Counted in or counted out before the counting begins
The curious case of Hillary Clinton and the 2016 presidential race
Remember: not one primary vote has been cast, nor one caucus delegate stood up to show support for a candidate. No primaries have been held and no caucuses have begun. Yet despite the fact that the official presidential race has yet to begin, winners and losers are already being declared, often no more than based on polls, pundits, and the game of perception which is at the heart of American presidential politics. More so than any other candidate, this is the fate of Hillary Clinton. Yet we should be skeptical of what all this pre-primary noise tells us in terms of assessing the presidential candidates, including Clinton.
One presidential candidate (Rick Perry) has already dropped out. Others will no doubt do the same before the real start of the presidential race on February 1, when the Iowa caucuses take place. Expect this week’s CNN Republican presidential debate to winnow out the fortunes of a few more candidates. It could be Pataki, Christie, Graham, Walker, Jindal, or someone else. But one or more of them will have another bad debate performance, their money will dry up, the media will declare them dead, and their campaigns will fade away. But for others, such as Trump and Carson, who have never received a single political vote for them in their entire life, they seem to be riding tall, with poll numbers that almost seem ephemeral. The test for them will be delivery in Iowa and New Hampshire, the ability to attract donors, volunteers, and voters who will actually turn out for them when they need to be counted. Can they translate name recognition and personal brands into a real campaign? This is really the only thing that should matter. For now, it is all about perception.
Perception in many ways is the fate of Hillary Clinton. I know of no candidate subject to more speculation and expectations than her. Some of it is self-inflicted. Her resume as Senator and Secretary of State are impressive, although her real record of accomplishment is thin. First in ‘08 and now in ‘16 she seems to be building an impressive political machine, raising money, securing endorsements, capturing super-delegates. She also started months ago with the best name recognition among Democrats, high approvals from her Secretary of State days, and great poll numbers and a lead that towered over her rivals. This year, as in 2008, she has created and air of inevitability and invincibility.
Yet as with 2008 her political campaign seems to be floundering. Yes, she is still in the lead in terms of endorsements, money, and many polls, but in the last two months much has changed. Polls show Sanders beating her in New Hampshire, a new poll this week shows Sanders tied with her in Iowa among likely causes attendees. Her enormous popularity from her Secretary of State days has lapsed and her negatives have gone up. Head-to-head polls show tight race with her and Republicans in the swing states or overall, and some polls show Biden (so far a non-candidate) and Sanders doing better than her in the presidential race. In so many ways, Clinton looks better as a candidate when she is not one.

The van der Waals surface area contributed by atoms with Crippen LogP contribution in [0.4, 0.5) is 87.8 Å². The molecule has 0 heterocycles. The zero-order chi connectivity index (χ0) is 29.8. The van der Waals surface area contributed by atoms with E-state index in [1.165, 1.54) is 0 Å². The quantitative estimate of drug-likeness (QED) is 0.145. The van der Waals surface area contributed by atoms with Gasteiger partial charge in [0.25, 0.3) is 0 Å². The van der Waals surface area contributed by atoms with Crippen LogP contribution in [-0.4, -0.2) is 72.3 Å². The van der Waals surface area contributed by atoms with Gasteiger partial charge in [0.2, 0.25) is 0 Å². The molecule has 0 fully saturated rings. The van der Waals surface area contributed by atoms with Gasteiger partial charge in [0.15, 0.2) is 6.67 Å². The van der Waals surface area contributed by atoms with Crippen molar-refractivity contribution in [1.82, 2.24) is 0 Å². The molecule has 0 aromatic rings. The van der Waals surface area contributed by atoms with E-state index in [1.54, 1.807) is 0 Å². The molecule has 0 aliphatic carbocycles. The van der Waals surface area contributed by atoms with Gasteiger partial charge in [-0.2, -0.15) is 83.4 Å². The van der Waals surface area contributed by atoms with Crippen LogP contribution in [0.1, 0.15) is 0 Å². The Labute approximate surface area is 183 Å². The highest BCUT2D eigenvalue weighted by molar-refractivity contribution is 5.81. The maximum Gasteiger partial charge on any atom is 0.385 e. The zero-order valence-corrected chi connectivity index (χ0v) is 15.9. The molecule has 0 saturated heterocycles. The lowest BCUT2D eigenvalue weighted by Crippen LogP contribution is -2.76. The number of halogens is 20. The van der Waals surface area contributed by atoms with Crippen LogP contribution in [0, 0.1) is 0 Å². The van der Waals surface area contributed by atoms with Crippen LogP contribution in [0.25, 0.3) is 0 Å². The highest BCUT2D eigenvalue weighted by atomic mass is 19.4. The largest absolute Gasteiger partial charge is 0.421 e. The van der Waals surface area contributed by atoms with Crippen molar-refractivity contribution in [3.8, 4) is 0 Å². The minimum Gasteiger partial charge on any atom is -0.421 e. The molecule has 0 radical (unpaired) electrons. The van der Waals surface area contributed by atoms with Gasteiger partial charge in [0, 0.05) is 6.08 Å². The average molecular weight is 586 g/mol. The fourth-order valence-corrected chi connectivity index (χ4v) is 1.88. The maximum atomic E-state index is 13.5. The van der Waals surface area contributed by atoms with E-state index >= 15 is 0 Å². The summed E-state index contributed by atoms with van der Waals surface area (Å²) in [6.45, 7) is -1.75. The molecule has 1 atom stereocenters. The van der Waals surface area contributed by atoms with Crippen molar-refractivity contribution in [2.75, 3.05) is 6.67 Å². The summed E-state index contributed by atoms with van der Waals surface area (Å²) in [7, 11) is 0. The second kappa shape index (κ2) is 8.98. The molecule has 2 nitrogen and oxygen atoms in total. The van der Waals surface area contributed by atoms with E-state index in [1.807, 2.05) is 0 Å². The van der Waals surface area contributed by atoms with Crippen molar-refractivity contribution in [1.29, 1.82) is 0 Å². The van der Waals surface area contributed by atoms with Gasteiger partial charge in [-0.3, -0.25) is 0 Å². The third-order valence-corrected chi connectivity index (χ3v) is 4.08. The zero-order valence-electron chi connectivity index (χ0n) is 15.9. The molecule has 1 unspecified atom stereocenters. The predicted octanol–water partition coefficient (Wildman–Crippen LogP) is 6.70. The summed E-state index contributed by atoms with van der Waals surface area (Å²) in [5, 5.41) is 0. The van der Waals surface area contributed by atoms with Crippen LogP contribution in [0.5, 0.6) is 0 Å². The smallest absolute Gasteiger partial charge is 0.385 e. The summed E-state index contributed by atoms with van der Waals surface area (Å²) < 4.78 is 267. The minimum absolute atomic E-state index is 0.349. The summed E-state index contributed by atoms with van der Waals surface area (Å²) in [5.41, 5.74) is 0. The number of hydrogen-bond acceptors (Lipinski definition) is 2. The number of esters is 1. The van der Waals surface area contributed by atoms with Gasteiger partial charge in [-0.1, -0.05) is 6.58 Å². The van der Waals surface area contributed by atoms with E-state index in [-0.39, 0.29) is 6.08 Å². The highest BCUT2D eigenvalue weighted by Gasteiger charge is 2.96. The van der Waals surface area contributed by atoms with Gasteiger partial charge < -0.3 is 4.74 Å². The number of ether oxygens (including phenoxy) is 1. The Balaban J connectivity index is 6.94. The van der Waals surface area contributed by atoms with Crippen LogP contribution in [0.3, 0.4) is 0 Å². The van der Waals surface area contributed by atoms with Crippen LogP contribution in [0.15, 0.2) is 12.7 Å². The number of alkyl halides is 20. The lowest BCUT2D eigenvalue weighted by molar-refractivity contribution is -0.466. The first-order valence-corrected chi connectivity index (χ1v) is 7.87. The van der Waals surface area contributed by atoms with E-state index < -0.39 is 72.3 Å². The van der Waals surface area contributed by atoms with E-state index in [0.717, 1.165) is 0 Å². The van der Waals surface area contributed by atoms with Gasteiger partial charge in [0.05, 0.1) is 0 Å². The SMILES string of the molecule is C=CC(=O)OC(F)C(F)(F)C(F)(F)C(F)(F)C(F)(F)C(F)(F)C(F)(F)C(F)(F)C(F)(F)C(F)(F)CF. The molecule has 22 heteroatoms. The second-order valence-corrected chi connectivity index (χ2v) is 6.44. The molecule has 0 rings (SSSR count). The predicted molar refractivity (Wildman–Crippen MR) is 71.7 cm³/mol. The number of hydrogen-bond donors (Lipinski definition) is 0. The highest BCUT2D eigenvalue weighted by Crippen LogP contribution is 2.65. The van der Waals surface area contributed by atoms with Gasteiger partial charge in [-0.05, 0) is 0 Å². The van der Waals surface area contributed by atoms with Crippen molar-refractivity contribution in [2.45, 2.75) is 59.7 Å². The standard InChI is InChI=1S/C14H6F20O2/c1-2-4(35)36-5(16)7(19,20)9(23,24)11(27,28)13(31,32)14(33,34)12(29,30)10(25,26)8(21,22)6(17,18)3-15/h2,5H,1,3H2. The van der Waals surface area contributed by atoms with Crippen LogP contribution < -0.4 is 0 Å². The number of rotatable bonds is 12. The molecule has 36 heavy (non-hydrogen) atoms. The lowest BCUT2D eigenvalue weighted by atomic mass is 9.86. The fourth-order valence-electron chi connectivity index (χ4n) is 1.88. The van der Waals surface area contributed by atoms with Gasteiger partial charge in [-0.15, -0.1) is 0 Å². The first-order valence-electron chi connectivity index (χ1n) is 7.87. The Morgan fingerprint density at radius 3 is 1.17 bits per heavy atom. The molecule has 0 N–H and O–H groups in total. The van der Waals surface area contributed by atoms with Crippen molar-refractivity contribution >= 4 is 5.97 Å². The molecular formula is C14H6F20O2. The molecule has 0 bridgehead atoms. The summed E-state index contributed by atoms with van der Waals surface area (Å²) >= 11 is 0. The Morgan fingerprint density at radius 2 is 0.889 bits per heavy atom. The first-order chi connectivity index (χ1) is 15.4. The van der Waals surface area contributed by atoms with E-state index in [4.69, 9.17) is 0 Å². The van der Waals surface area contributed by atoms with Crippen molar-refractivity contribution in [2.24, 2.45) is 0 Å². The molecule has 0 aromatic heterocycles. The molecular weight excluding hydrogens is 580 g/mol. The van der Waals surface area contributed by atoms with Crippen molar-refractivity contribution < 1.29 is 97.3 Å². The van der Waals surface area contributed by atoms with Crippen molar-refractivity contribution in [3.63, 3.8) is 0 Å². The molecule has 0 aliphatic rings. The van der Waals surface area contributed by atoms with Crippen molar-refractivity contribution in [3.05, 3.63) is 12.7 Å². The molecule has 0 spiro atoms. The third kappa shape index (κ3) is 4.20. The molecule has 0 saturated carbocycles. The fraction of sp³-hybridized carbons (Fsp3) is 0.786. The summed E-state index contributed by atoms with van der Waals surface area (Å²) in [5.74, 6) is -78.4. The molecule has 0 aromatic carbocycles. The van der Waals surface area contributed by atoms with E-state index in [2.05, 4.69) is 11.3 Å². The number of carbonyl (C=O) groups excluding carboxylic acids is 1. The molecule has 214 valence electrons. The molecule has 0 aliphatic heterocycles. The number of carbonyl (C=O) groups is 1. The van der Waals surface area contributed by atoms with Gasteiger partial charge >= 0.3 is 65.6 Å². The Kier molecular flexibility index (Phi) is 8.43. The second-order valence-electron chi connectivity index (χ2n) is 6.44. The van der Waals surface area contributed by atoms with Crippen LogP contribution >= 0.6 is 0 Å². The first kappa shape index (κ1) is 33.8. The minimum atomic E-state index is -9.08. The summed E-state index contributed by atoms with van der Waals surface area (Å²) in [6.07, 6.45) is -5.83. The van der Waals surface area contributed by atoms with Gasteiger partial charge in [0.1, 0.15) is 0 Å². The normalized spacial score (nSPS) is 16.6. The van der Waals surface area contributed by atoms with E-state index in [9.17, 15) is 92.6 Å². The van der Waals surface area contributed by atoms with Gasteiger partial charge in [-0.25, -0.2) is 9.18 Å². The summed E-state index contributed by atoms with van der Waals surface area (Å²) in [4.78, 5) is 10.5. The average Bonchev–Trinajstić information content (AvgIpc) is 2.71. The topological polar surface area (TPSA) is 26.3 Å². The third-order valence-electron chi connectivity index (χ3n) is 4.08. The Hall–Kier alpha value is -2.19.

Clinton’s problems are multiple. She is the target of enormous sexism. Republicans hate her, and she is the subject of many false claims. Seriously, does anyone really think she order troops to effectively surrender in Benghazi? Her private e-mail server while Secretary of State smacks of aloofness and privilege, but at the end of the day she was not selling secrets to the enemy. She is neither a socialist (Sanders is) not a closest one. She is a mainstream Democrat.
But Clinton has created her own problems. She never appreciated the political baggage of the private e-mails. She thinks that the proper response to criticism that she is not authentic is to send out a press release saying she will be more authentic. She has built a campaign strong on her personality, but more importantly, one based on expectations. Specifically, her greatest strength is her perception of her great strength – it is the impression she has created that she is inevitable and unbeatable that is the source of both her power and her ultimate weakness.
If one runs as inevitable everyone wants to beat you. Everyone looks for dings in the armor, for signs of weaknesses. This is where Clinton is again in2016. She ran as a bully in 2008 and lost and she seems to be doing that again. People want to beat the bully, to take down the front runner, to beat the person everyone declares will win.
Yet remember, as well as Sanders is doing and as badly as Clinton seems to be doing now, no caucuses or primaries have taken place. Polls are flawed, especially in predicting caucus and primary attendees. They have margins of error and sampling problems. Polls are merely snapshots in time that can change rapidly. They fail to capture ground games or other intangibles that make for good candidates and campaigns.
The point is that one should never declare a candidate a winner or a loser until the votes are counted. This is true with Clinton. She has both many assets and liabilities as a candidate and judging her now as in trouble or not months before the first votes are cast is risky. But if politics is often about perceptions, and you are a candidate like Clinton who has played politics your entire career based on it, be ready to be judged by these standards and not simply by actual votes.
Cross posted from Schultz’s Take
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